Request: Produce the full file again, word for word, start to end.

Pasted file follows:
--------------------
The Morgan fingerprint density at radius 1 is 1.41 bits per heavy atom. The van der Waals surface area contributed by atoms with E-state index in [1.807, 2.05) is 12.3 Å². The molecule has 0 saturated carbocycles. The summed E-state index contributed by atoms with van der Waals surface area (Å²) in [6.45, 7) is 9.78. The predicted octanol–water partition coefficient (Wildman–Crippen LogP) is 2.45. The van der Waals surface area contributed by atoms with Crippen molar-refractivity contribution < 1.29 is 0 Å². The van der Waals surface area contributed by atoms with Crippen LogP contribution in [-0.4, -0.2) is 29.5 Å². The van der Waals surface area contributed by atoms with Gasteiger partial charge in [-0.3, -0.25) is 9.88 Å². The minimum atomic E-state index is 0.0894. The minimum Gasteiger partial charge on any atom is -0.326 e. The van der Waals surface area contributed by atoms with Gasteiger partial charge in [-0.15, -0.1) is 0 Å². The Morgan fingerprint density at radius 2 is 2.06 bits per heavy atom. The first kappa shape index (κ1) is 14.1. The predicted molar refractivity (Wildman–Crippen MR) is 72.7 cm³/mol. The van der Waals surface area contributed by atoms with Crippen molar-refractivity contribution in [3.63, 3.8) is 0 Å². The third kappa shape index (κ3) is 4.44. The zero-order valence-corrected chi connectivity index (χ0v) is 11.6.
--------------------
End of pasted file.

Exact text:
The Morgan fingerprint density at radius 1 is 1.41 bits per heavy atom. The van der Waals surface area contributed by atoms with E-state index in [1.807, 2.05) is 12.3 Å². The molecule has 0 saturated carbocycles. The summed E-state index contributed by atoms with van der Waals surface area (Å²) in [6.45, 7) is 9.78. The predicted octanol–water partition coefficient (Wildman–Crippen LogP) is 2.45. The van der Waals surface area contributed by atoms with Crippen molar-refractivity contribution < 1.29 is 0 Å². The van der Waals surface area contributed by atoms with Crippen LogP contribution in [-0.4, -0.2) is 29.5 Å². The van der Waals surface area contributed by atoms with Gasteiger partial charge in [-0.3, -0.25) is 9.88 Å². The minimum atomic E-state index is 0.0894. The minimum Gasteiger partial charge on any atom is -0.326 e. The van der Waals surface area contributed by atoms with Gasteiger partial charge in [-0.15, -0.1) is 0 Å². The Morgan fingerprint density at radius 2 is 2.06 bits per heavy atom. The first kappa shape index (κ1) is 14.1. The predicted molar refractivity (Wildman–Crippen MR) is 72.7 cm³/mol. The van der Waals surface area contributed by atoms with Crippen molar-refractivity contribution in [3.63, 3.8) is 0 Å². The third kappa shape index (κ3) is 4.44. The zero-order valence-corrected chi connectivity index (χ0v) is 11.6.